Dab with a cloth soaked in a mixture (3 equal parts) of washing-up liquid, ammonia, and wear. Scrub with an old toothbrush. Rinse. Dry. Or use a cloth dampened with warm water with added white vinegar (a tablespoon of vinegar to a bowl of water).
On white cotton or colourfast fabrics, use soapy water with a little ammonia added. Don’t forget to place a sheet of absorbent paper or a clean cloth above the fabric. – For silk, sprinkle talcum powder on the stains. Sommières clay powder can also give good results.
Dab the stain as quickly as possible with a cotton cloth soaked in a little water. If the stain is a little older, dab it with a cloth containing a 50% water-alcohol blend. Rinse, then dry, or scrub with a small amount of dry Marseille soap. Leave it for a few hours, then rinse.
Gently scrape marks away using a spatula or a spoon, then place a blotter on anything that’s left over before running over the mark with a hot iron. If an oily stain remains, apply a cloth soaked in benzene.
Let the solution act, then rinse again with warm water. Water with 90-degree proof alcohol added gives good results with silk and wool.
Wash the stain with a cloth moistened with milk, then let the solution take effect for at least two hours before washing with warm, soapy water, then rinse off and dry.
Often, cold water is enough. If the stain has become crusty, scrape the dried chocolate then dab it with a cloth moistened with soapy water and, if the stain still remains, rub it using a cotton cloth moistened with benzene, diluted ammonia or white vinegar.
If you act instantly, all you have to do is sprinkle flour on the stain, or even better – Sommières clay. Once the stained area has dried, brush it, then dab it down if required with a cloth moistened with a small amount of soapy water. If the stain is old, dab it with a cloth moistened with rubbing alcohol or ammonia dissolved in water. Don’t forget to rinse.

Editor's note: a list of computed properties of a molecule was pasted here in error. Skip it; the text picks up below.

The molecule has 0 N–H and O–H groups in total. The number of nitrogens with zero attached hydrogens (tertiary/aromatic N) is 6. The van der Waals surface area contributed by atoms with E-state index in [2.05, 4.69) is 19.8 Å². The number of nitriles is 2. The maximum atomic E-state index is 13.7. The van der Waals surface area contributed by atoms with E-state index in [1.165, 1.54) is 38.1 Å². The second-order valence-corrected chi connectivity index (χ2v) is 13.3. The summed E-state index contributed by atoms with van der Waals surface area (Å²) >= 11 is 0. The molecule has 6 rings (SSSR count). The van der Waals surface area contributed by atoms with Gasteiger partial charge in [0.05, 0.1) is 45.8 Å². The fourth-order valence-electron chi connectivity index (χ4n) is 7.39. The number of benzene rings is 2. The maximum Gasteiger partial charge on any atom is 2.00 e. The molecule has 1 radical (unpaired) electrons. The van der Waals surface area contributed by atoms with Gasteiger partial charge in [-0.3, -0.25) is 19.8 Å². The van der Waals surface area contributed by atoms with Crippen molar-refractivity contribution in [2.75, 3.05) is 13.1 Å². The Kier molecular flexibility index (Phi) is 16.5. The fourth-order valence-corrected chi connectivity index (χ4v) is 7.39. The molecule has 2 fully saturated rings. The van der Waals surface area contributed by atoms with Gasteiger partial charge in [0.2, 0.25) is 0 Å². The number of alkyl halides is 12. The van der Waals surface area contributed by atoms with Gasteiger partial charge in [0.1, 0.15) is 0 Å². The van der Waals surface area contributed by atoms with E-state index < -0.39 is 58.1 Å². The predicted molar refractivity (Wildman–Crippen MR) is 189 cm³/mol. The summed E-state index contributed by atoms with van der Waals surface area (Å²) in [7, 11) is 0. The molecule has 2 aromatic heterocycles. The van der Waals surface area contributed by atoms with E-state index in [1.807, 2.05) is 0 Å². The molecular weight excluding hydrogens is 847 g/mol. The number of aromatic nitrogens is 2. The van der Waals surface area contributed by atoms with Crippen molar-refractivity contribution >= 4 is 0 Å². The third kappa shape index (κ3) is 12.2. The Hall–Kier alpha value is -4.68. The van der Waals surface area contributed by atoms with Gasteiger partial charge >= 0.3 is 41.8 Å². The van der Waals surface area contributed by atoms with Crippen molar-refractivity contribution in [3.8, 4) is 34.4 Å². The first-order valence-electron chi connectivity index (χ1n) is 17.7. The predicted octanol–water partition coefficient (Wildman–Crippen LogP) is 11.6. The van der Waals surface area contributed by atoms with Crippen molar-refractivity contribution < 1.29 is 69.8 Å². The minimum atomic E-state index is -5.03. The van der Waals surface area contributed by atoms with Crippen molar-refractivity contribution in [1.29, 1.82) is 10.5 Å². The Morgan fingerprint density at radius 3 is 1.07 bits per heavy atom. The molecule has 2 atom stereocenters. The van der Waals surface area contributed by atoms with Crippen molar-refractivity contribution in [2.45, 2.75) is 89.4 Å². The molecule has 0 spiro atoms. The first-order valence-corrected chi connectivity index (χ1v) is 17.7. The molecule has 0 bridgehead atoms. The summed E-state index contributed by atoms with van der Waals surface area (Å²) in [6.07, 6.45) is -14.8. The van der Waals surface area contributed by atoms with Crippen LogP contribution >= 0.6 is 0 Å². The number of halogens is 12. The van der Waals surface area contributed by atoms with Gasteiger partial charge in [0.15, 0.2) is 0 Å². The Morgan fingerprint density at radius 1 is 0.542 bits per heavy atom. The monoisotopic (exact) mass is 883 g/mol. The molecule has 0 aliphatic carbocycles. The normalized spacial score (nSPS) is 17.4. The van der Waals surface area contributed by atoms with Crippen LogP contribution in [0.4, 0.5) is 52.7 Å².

Dab with a cloth moistened with benzene or 90 proof alcohol, or soak the stain in warm glycerine.
Ammonia diluted in a small amount of water can also be very effective.
Don’t forget to rinse the treated area in warm water.
Moisten the stain using milk. If the stain remains, rub it gently with lemon juice with salt added. On white or colour-fast cottons, 90-proof alcohol or water with bleach dissolved in it is also very effective. Water with alcohol vinegar dissolved in it gives good results on coloured cotton fabrics. Hair lacquer can turn out to be very effective at dissolving the ink. Treat with steam and then wipe away immediately using a clean cloth. Repeat until the stain has disappeared completely.
Apply a thick layer of mustard, and leave it on for an hour or two. Wipe and rinse.
Rub with half a raw potato, then wash using soap. Rinse with plenty of warm water.
Fruit or vegetable stains can be removed from fabrics made with natural fibres using a mix of equal parts water and alcohol, then with acetic acid (25%). On white cloth, water with a very small amount of added bleach is very effective. If stains persist, you can try to remove colour from the stained area using 10 parts of hydrogen peroxide. Don’t forget to rinse as soon as possible.
Apply a cloth moistened with lemon juice to the stained area. Don’t forget to rinse the affected area.
Remove these stains by dabbing them with a cloth soaked in ether. Repeat the process until the stains have disappeared altogether, then rub with soapy water, or pour a small amount of make-up remover onto the cloth. Lather and wash with soap, rubbing gently.
Scrub with a toothbrush soaked in hand cleanser that can be obtained from garages and mechanics, diluted in a small amount of cold water. Rinse and wash.
Moisten the stained area with milk that is as hot as possible. Vinegar or carbonated water can also be very useful. If the stain does not disappear, rub the fabric with glycerine. Leave for quarter of an hour before washing with warm water.
Rinse with cold water, then soak the stain in white vinegar diluted by 50%. Leave and allow it to act. Soak it once again. If this does not generate the desired result, allow it to soak for two hours in undiluted vinegar or hot milk, then wash.
Dab with a cloth dampened with 28% ammonia.
If the stains are fresh, remove the excess with a spoon, dab with a cloth moistened with water with added soap, then with another cloth soaked in a hydrogen peroxide and ammonia solution. If the stains are particularly crusty, they can be removed or at least made paler by dabbing them with a cloth soaked in lemon juice.